Match Analysis: Pacific FC 6-0 Waterhouse FC (6-0 agg.) — 2022 Concacaf League

Final Score: Pacific FC 6-0 Waterhouse FC (6-0 agg.)
Goalscorers: Diaz 13′, 54′, 73′, Bustos 41′, Heard 56′, 61′
2022 Concacaf League
Preliminary Round (Leg 2)

Match in a minute or less

Pacific FC were ascendant on Tuesday night at Starlight Stadium, as they booked their place in the Concacaf League’s round of 16 in emphatic fashion with a 6-0 win over Jamaican side Waterhouse FC.

Entering the decisive second leg after a 0-0 draw on the road in Kingston last week, Pacific scored early and often en route to the widest margin of victory in club history. CPL Golden Boot leader Alejandro Diaz opened the scoring, and Marco Bustos added a second before halftime, before the host Tridents exploded in the second half.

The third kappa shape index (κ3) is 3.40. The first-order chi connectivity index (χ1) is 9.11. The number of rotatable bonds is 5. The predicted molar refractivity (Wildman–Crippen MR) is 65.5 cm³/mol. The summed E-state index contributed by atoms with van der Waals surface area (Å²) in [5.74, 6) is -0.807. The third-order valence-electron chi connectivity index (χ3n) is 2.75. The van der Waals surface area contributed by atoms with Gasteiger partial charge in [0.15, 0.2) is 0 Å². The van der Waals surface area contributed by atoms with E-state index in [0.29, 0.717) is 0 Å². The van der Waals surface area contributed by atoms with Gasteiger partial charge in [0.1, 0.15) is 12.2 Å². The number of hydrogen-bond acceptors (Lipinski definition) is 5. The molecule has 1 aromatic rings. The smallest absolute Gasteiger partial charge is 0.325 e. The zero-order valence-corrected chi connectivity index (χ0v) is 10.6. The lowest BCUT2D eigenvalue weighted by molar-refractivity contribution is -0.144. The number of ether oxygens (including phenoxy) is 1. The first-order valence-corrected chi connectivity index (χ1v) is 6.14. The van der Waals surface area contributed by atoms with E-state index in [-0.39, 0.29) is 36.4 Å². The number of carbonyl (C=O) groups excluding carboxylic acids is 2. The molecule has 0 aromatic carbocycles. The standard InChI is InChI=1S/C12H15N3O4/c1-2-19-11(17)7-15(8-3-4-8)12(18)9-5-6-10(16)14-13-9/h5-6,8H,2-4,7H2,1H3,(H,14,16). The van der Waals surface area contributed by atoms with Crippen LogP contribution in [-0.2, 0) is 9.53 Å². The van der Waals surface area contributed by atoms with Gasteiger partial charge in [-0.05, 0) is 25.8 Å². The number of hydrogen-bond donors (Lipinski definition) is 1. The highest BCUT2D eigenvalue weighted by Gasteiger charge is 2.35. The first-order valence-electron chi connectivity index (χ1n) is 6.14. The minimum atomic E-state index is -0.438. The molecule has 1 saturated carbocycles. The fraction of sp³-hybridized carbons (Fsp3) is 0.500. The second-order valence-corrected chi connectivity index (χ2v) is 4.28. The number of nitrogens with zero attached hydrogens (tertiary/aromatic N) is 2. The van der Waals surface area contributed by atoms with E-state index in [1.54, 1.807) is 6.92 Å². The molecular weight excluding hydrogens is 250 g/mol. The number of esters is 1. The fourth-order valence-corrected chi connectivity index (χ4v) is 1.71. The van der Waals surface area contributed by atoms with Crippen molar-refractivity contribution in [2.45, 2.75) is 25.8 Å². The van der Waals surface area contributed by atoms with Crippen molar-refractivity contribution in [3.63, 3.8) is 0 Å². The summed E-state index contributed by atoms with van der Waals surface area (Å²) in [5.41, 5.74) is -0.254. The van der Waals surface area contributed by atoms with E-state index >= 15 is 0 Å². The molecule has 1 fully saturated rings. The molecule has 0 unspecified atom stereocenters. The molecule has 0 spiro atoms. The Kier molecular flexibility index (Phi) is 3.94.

Diaz scored a third not long after the break, before Josh Heard added two of his own within five minutes of each other around the hour mark. Diaz would go on to complete his hat-trick in the 74th minute, as Pacific saw out the tie comfortably and booked their meeting in the second round with Costa Rican outfit Herediano.

Three Observations

Pacific prove big-game credentials with dominant knockout win

For the fifth time in a calendar year, Pacific proved on Tuesday that they’re at their best when the margins get smaller and the stakes get higher.